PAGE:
Transcendental Argument For The Existence Of God
The Transcendental Argument for the Existence of God (TAG) is the argument that attempts to prove God's existence by arguing that logic, morals, and science ultimately presuppose a theistic worldview, and that God must be the source of logic and morals. A version was formulated by Immanuel Kant in his 1763 work The Only Possible Argument in Support of a Demonstration of the Existence of God.
The TAG is not considered a mainstream subject of the Philosophy of Religion and is rarely addressed in textbooks on the topic. Most contemporary formulations of the Transcendental argument have been developed within the framework of (Christian) Presuppositional apologetics, hence they tend to conclude that the God of Christianity is the one whose existence is being demonstrated.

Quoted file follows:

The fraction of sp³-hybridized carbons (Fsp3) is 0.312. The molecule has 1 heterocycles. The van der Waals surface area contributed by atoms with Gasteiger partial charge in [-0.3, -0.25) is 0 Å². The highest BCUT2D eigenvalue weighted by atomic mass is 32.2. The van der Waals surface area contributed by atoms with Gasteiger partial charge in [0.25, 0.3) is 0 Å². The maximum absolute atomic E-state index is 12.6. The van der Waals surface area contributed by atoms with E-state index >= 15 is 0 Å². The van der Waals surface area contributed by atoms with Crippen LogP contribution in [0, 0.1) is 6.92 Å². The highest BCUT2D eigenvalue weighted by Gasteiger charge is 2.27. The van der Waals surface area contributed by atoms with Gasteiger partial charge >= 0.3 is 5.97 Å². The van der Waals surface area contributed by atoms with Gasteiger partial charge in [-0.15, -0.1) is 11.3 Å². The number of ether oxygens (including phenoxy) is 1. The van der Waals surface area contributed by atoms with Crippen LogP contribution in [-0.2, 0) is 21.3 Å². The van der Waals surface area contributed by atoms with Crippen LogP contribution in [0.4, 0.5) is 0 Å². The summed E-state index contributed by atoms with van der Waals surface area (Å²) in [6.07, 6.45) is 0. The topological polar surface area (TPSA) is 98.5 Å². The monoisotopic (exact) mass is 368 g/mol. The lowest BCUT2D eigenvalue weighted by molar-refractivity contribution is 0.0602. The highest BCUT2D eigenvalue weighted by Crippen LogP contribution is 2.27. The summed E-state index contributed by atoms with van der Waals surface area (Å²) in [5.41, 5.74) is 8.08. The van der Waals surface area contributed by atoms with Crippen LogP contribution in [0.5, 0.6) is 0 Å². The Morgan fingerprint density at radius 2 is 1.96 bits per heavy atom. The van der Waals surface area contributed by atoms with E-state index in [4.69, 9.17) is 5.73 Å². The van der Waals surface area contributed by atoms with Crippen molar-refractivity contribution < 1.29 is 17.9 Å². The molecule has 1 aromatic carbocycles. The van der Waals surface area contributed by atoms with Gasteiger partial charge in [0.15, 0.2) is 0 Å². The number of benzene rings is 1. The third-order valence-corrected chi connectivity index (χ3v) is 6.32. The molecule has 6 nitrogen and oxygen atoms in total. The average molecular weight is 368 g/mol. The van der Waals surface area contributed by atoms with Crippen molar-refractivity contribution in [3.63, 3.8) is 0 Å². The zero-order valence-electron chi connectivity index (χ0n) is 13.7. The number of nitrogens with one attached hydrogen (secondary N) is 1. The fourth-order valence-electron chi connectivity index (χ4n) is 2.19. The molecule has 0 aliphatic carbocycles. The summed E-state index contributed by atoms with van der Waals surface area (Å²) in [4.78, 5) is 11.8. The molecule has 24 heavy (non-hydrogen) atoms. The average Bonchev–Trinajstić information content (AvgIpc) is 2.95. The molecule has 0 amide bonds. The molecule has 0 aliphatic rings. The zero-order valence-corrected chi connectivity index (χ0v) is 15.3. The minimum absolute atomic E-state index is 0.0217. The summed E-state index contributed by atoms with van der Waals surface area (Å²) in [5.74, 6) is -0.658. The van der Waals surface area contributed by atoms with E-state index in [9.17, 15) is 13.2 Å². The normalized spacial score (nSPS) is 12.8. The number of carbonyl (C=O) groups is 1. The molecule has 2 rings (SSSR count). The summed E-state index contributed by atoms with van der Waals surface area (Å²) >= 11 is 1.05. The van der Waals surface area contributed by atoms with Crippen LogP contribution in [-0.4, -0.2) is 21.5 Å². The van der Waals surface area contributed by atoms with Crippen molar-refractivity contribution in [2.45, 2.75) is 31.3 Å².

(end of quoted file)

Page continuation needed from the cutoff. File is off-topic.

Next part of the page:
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... revolve around its premise that "without a god, knowledge cannot exist" ... While acceptance of this premise can lead to the conclusion that a god must exist, the argument itself provides no demonstrated necessity to accept the premise ... of this assertion when he reformulated the TAG as the 'Transcendental argument for the non-existence of God' starting with the negation of TAG's premise, namely, that 'the existence of knowledge presupposes the non-exist ...
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